Guy de Maupassant, "The Necklace," 1984, translated by Marjorie Laurie.
Maupassant (1850-1893) wrote a wonderful short story called the necklace. In this story he describes a clerk's wife who is unhappy with her lot in life. The author sets up the story beautifully from the very beginning:
"She was one of those pretty and charming girls who are sometimes, as if by mistake of destiny, born in a family of clerks. She has no dowry, no expectations, no means of being known, understood, loved, wedded by any rich and distinguished man; and she let herself be married to a little clerk at the Ministry of Public Instructions."
This displays a master craftsman at work. Maupassant apprenticed for seven years under Gustave Flaubert who was a distant relative. Maupassant's writing showed a "lack of sentimentality toward his writers," as is shown in this story. We see very early that the clerk's wife is not happy with her life. Indeed she seems to hate her life:
"She suffered ceaselessly, feeling herself born for all the delicacies and all the luxuries. She suffered from the poverty of her dwelling, from the wretched look of the walls, from the worn-out chairs, from the ugliness of the curtains."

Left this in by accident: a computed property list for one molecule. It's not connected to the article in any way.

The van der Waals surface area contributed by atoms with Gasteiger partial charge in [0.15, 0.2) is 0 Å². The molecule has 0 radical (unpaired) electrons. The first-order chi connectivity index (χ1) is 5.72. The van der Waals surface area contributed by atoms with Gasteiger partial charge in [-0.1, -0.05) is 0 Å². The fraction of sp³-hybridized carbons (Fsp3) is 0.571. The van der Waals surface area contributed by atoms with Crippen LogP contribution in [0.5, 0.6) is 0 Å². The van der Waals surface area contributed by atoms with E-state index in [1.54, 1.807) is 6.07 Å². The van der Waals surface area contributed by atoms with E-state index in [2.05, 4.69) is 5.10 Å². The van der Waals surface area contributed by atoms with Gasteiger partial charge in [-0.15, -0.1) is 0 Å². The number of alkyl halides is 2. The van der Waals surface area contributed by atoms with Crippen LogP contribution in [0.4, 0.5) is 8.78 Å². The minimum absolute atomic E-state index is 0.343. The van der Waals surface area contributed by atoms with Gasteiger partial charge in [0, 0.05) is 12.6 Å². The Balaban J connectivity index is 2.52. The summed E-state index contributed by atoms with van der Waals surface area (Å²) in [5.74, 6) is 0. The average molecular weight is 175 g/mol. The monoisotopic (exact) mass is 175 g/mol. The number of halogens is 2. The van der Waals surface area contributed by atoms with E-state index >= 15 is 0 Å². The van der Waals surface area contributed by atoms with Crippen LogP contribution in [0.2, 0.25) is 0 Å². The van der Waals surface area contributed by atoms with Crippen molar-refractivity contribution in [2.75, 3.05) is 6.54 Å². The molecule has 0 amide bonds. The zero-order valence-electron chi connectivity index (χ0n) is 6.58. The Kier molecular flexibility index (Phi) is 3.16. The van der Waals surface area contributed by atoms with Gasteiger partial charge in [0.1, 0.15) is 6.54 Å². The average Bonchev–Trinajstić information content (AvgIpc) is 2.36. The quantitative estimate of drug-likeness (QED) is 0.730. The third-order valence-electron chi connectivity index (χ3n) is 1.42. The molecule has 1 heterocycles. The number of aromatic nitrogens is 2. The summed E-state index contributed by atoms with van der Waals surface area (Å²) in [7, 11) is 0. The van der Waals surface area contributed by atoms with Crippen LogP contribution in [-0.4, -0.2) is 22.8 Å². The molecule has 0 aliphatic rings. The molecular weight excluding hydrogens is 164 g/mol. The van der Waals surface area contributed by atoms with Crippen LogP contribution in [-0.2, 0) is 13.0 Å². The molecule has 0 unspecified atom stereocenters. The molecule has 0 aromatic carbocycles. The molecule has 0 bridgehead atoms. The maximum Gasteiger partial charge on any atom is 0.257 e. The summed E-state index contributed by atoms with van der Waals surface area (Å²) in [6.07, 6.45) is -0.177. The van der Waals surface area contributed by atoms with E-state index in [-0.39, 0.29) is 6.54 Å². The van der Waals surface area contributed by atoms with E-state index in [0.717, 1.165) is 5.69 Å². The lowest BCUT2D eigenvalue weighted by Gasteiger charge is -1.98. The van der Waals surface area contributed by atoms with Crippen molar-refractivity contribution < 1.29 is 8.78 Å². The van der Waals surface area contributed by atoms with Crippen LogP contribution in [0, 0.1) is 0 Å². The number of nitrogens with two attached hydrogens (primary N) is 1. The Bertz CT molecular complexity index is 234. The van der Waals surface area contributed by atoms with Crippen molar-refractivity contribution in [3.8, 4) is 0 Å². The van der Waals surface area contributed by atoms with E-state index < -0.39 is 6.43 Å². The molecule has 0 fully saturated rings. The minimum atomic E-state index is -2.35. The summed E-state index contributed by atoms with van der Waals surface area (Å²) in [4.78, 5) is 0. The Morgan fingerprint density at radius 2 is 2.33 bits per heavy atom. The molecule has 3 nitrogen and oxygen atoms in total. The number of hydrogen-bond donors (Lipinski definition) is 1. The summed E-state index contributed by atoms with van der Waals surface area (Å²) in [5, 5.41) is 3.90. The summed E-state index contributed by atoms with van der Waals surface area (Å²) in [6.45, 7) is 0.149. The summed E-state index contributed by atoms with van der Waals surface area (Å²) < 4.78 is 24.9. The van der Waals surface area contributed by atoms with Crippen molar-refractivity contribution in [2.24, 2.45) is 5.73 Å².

The clerk's wife was all about appearances. The author observes: "She had no dresses, no jewels, nothing. And she loved nothing but that; she felt made for that."
In a few paragraphs we know the clerk's wife well. She is unhappy with her lot. She is discontent. She feels she was born for better things. She desires to have the outward trappings of wealth: fine jewelry, dresses, and china.
This story makes me think how often we fret for what we do not have instead of rejoicing in what we do have. We are always thinking the grass is greener on the other side. We deal in appearances and not reality. We need to keep up with our neighbors. How much of our life is built on falsehood?